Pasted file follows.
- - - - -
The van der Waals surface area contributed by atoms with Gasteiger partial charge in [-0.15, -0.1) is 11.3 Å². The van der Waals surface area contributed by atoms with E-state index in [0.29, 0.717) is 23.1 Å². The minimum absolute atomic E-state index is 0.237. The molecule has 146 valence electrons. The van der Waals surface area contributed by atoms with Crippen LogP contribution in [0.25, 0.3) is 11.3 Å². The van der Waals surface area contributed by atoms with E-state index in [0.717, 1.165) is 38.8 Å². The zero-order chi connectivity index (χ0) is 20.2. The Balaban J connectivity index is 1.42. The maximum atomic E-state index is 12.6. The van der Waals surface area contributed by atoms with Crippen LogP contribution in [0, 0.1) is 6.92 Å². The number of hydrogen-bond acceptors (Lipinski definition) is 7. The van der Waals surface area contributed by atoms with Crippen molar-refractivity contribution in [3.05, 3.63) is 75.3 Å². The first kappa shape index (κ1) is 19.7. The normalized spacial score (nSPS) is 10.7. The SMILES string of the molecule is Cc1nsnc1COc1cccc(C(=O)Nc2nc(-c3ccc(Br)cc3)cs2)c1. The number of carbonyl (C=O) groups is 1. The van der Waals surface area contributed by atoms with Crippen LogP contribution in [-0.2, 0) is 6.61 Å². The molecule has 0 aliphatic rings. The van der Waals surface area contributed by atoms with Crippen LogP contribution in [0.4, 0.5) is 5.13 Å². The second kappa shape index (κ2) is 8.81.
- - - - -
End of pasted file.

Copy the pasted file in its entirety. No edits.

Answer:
The van der Waals surface area contributed by atoms with Gasteiger partial charge in [-0.15, -0.1) is 11.3 Å². The van der Waals surface area contributed by atoms with E-state index in [0.29, 0.717) is 23.1 Å². The minimum absolute atomic E-state index is 0.237. The molecule has 146 valence electrons. The van der Waals surface area contributed by atoms with Crippen LogP contribution in [0.25, 0.3) is 11.3 Å². The van der Waals surface area contributed by atoms with E-state index in [0.717, 1.165) is 38.8 Å². The zero-order chi connectivity index (χ0) is 20.2. The Balaban J connectivity index is 1.42. The maximum atomic E-state index is 12.6. The van der Waals surface area contributed by atoms with Crippen LogP contribution in [0, 0.1) is 6.92 Å². The number of hydrogen-bond acceptors (Lipinski definition) is 7. The van der Waals surface area contributed by atoms with Crippen molar-refractivity contribution in [3.05, 3.63) is 75.3 Å². The first kappa shape index (κ1) is 19.7. The normalized spacial score (nSPS) is 10.7. The SMILES string of the molecule is Cc1nsnc1COc1cccc(C(=O)Nc2nc(-c3ccc(Br)cc3)cs2)c1. The number of carbonyl (C=O) groups is 1. The van der Waals surface area contributed by atoms with Crippen LogP contribution in [-0.2, 0) is 6.61 Å². The molecule has 0 aliphatic rings. The van der Waals surface area contributed by atoms with Crippen LogP contribution in [0.4, 0.5) is 5.13 Å². The second kappa shape index (κ2) is 8.81.